Deterministic Multifunctional Materials and Manufacturing Initiative

Christopher Spadaccini (14-SI-004)


Additive manufacturing——a breakthrough technology that is revolutionizing domestic and global manufacturing——creates the potential to engineer materials possessing desired structural, thermal, electrical, chemical, and photonic properties in a single package. While many types of additive manufacturing tools are commercially available, ranging from simple desktop thermoplastic printers to state-of-the-art laser powder-bed metal systems, there are still significant limitations. Some of these limitations include the ability to create components with mixtures of materials ranging from polymers to ceramics, metals, and semiconductors. Moreover, commercial platforms do not have the resolution to access unique and powerful physics at the microscale and the nanoscale. Our goal is to develop and thoroughly understand new design methodologies and manufacturing techniques that will enable us to produce specific multifunctional materials with mission-relevant applications ranging from stockpile stewardship to global security to nuclear fusion ignition. These material properties will be combinations of normally disparate physics such as unique structural properties combined with photonic functionality. To execute this ambitious goal, we will undertake two closely linked thrusts: inventing and developing new additive manufacturing processes and designing and characterizing multifunctional materials.

We expect to develop an understanding of the invention, development, and physical and chemical properties of new additive manufacturing processes, as well as advance the state of the art in design of material architectures. We will develop four new additive manufacturing tools: direct metal writing, diode-driven additive manufacturing, three-dimensional multiple-beam lithography, and massively parallel optical tweezing using a highly focused laser beam to hold and move microscopic dielectric objects. In addition, we will develop two methods for designing multifunctional materials: freedom-and-constraint topologies design and topology-optimized inverse design. Finally, we will design new multifunctional materials and produce them using our new additive manufacturing tools as well as tools developed previously at LLNL. The Laboratory's extensive capabilities in microscopy, nondestructive evaluation, chemical composition measurements, and mechanical testing will provide characterization of the materials performance, which will be fed back into the design process.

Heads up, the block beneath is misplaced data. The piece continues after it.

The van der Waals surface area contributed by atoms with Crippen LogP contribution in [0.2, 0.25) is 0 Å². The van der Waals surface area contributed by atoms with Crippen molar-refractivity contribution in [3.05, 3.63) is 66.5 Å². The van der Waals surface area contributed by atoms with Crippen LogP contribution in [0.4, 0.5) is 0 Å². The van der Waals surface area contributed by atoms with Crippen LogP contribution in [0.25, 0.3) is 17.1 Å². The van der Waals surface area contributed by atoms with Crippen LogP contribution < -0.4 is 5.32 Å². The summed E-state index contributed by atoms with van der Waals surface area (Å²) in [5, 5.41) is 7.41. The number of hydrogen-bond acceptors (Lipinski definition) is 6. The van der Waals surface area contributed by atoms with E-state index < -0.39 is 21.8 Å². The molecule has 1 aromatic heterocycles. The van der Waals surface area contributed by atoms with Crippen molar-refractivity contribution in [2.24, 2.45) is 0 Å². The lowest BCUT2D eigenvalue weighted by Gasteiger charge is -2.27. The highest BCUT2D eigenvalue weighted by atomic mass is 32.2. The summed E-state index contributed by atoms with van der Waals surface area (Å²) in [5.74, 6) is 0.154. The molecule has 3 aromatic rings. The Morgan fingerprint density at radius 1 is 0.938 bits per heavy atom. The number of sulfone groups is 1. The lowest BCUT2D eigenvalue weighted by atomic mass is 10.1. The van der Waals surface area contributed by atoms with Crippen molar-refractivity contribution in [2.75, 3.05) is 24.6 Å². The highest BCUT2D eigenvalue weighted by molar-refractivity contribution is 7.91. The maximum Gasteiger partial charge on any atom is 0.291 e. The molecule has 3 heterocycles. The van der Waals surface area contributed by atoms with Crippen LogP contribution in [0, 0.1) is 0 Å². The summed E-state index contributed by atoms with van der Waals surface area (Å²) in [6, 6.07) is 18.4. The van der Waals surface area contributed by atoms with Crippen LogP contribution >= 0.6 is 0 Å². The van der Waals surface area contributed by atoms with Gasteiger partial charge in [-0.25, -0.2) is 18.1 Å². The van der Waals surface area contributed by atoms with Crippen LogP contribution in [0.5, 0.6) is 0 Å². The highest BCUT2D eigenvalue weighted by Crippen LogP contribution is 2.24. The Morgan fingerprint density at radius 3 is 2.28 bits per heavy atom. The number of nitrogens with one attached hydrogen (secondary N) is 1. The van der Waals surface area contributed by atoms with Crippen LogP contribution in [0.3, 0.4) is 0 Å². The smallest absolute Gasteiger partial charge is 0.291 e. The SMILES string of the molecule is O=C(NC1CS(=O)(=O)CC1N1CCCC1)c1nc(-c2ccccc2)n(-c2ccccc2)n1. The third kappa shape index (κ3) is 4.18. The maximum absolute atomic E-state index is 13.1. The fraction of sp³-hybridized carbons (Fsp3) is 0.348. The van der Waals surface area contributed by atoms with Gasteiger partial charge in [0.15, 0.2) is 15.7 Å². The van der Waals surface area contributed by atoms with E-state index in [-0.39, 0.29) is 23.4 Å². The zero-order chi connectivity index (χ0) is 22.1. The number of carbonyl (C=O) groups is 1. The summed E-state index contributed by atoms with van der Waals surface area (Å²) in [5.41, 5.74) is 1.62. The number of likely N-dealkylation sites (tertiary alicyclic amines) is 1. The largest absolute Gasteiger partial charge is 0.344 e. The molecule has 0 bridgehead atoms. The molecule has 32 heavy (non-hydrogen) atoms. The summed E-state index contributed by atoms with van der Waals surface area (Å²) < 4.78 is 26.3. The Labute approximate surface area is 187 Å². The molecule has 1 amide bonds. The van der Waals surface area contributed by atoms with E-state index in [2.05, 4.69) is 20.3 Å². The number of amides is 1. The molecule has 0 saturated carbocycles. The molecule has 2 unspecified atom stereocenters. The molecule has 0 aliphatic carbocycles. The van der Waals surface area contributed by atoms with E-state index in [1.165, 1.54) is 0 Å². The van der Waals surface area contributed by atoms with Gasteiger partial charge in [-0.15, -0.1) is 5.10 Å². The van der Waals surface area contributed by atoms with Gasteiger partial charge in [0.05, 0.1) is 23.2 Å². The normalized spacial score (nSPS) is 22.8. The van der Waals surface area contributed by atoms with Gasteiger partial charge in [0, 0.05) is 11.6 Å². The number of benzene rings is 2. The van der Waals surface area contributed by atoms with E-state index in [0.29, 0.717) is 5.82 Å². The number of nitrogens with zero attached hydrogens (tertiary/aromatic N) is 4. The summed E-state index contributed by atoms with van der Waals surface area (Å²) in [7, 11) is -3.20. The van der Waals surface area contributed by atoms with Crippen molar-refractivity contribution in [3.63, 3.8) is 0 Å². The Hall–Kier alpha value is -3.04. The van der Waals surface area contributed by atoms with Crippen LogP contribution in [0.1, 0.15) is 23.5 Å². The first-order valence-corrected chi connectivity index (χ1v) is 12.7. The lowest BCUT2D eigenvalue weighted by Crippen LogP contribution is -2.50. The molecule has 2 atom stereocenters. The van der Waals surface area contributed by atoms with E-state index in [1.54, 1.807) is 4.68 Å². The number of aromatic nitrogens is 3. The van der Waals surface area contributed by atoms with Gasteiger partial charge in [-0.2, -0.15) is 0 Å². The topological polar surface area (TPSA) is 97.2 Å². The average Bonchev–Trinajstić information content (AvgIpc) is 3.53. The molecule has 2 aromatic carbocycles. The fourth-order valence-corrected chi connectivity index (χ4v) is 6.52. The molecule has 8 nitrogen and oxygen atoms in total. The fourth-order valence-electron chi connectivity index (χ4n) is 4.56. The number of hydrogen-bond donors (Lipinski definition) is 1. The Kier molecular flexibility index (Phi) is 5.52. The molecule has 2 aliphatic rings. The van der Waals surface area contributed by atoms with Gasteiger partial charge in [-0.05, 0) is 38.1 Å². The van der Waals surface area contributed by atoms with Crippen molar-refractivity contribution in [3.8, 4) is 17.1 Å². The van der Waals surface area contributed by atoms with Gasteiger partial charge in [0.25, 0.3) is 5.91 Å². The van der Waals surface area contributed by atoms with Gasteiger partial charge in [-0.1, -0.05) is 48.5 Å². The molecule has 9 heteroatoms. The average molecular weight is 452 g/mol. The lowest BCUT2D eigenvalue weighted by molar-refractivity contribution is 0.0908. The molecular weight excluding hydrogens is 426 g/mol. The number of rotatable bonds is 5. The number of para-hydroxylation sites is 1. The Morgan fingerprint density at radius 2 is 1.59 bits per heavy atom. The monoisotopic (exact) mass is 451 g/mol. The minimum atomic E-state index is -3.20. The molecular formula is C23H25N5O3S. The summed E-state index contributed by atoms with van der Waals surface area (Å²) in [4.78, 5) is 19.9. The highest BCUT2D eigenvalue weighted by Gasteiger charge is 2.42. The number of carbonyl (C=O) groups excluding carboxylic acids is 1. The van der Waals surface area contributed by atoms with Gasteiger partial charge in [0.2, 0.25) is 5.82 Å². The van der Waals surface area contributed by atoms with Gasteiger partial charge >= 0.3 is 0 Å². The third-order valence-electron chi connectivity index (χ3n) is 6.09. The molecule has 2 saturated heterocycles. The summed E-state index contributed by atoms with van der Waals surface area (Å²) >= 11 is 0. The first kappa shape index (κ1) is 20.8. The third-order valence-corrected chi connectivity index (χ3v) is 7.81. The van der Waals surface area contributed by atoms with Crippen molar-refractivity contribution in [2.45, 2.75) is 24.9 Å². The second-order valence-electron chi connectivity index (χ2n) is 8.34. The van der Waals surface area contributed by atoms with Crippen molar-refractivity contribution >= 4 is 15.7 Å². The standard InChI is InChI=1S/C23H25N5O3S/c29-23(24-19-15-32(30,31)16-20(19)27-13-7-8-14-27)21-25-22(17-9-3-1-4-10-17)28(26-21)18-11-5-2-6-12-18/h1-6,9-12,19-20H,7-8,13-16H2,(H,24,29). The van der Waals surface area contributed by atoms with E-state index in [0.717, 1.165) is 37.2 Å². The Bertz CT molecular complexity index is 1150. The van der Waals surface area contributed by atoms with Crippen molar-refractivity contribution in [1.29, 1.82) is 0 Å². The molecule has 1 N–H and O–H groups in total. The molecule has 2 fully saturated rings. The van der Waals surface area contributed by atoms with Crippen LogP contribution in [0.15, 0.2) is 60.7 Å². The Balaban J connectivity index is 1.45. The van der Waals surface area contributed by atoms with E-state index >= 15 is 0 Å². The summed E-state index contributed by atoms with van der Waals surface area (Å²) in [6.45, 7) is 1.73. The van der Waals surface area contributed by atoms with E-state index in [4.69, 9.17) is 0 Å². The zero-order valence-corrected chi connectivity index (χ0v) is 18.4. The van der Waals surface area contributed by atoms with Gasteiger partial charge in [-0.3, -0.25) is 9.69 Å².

Mission Relevance

Printed graphene aerogel—a multifunctional material.
Printed graphene aerogel—a multifunctional material.

This project supports Livermore's missions in national security and energy security by developing techniques for manufacturing materials with applications in stockpile stewardship, energetic materials for defense uses, and materials for high-energy-density targets for fusion energy research. This project also aligns with LLNL's core competency in advanced materials and manufacturing.

FY15 Accomplishments and Results

In FY15 we (1) developed the capability to melt metals using diode laser arrays in our new diode-based additive manufacturing system, (2) developed the ability to extrude metal alloys such as bismuth––tin in our new direct metal-writing system, (3) designed and demonstrated initial functionality of a large parallel optical-tweezing system, (4) created a design for a holographic lithography system, (5) demonstrated the printing of graphene (a thin layer of pure carbon) aerogel (see figure), (6) characterized printed graphene aerogel showing multiple functionality——structural and electrical, and (7) succeeded in running the topology optimization code with electromagnetic properties.


Publications and Presentations

  • Giera, B., et al., “Mesoscale particle-based model of electrophoresis.” J. Electrochem. Soc. 162(11), D3030 (2015). LLNL-JRNL-669534.
  • Pascall, A. J., et al., “Light directed electrophoretic deposition for additive manufacturing: Spatially localized deposition control with photoconductive counter electrodes.” Key Eng. Mater. 654, 261 (2015). LLNL-JRNL-662724.
  • Sullivan, K. T., et al.,"Controlling material reactivity using architecture." Adv. Mat. 28(10), 1934 (2015). LLNL-JRNL-654040.
  • Sullivan, K. T., et al., "Quantifying dynamic processes in reactive materials: An extended burn tube test." Propell. Explos. Pyrotech. 40(3), 394 (2015). LLNL-JRNL-663731.
  • Zheng, X., et al., “Lightweight micro lattices with nanoscale features fabricated from projection microstereolithography.” 2014 IEEE 27th Intl. Conf. Micro Electro Mechanical Systems (MEMS), p. 510. Institute of Electrical and Electronics Engineers, Piscataway, NJ (2014). LLNL-CONF-646856.
  • Zhu, C., et al., “Highly compressible 3D periodic graphene aerogel microlattices.” Nat. Comm. 6(6962), doi:10.1038/ncomms7962 (2015). LLNL-JRNL-665510.